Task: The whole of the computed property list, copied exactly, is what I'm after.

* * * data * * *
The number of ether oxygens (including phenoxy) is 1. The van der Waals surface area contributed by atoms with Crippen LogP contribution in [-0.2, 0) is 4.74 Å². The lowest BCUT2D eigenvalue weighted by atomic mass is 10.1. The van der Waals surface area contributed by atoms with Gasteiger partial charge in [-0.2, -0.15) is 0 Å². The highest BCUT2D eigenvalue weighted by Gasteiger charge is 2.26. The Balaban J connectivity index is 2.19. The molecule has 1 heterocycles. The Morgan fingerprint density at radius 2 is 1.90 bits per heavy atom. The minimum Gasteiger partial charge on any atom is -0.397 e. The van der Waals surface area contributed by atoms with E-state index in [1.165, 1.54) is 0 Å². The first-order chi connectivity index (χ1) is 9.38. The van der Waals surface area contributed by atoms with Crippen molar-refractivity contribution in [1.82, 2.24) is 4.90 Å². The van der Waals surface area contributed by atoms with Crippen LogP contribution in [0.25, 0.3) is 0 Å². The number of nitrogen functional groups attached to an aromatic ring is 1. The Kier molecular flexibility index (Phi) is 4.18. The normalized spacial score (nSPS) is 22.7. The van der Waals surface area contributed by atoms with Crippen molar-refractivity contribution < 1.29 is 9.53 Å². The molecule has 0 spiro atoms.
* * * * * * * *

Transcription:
The number of ether oxygens (including phenoxy) is 1. The van der Waals surface area contributed by atoms with Crippen LogP contribution in [-0.2, 0) is 4.74 Å². The lowest BCUT2D eigenvalue weighted by atomic mass is 10.1. The van der Waals surface area contributed by atoms with Gasteiger partial charge in [-0.2, -0.15) is 0 Å². The highest BCUT2D eigenvalue weighted by Gasteiger charge is 2.26. The Balaban J connectivity index is 2.19. The molecule has 1 heterocycles. The Morgan fingerprint density at radius 2 is 1.90 bits per heavy atom. The minimum Gasteiger partial charge on any atom is -0.397 e. The van der Waals surface area contributed by atoms with E-state index in [1.165, 1.54) is 0 Å². The first-order chi connectivity index (χ1) is 9.38. The van der Waals surface area contributed by atoms with Crippen molar-refractivity contribution in [1.82, 2.24) is 4.90 Å². The van der Waals surface area contributed by atoms with Crippen LogP contribution in [0.25, 0.3) is 0 Å². The number of nitrogen functional groups attached to an aromatic ring is 1. The Kier molecular flexibility index (Phi) is 4.18. The normalized spacial score (nSPS) is 22.7. The van der Waals surface area contributed by atoms with Crippen molar-refractivity contribution < 1.29 is 9.53 Å². The molecule has 0 spiro atoms.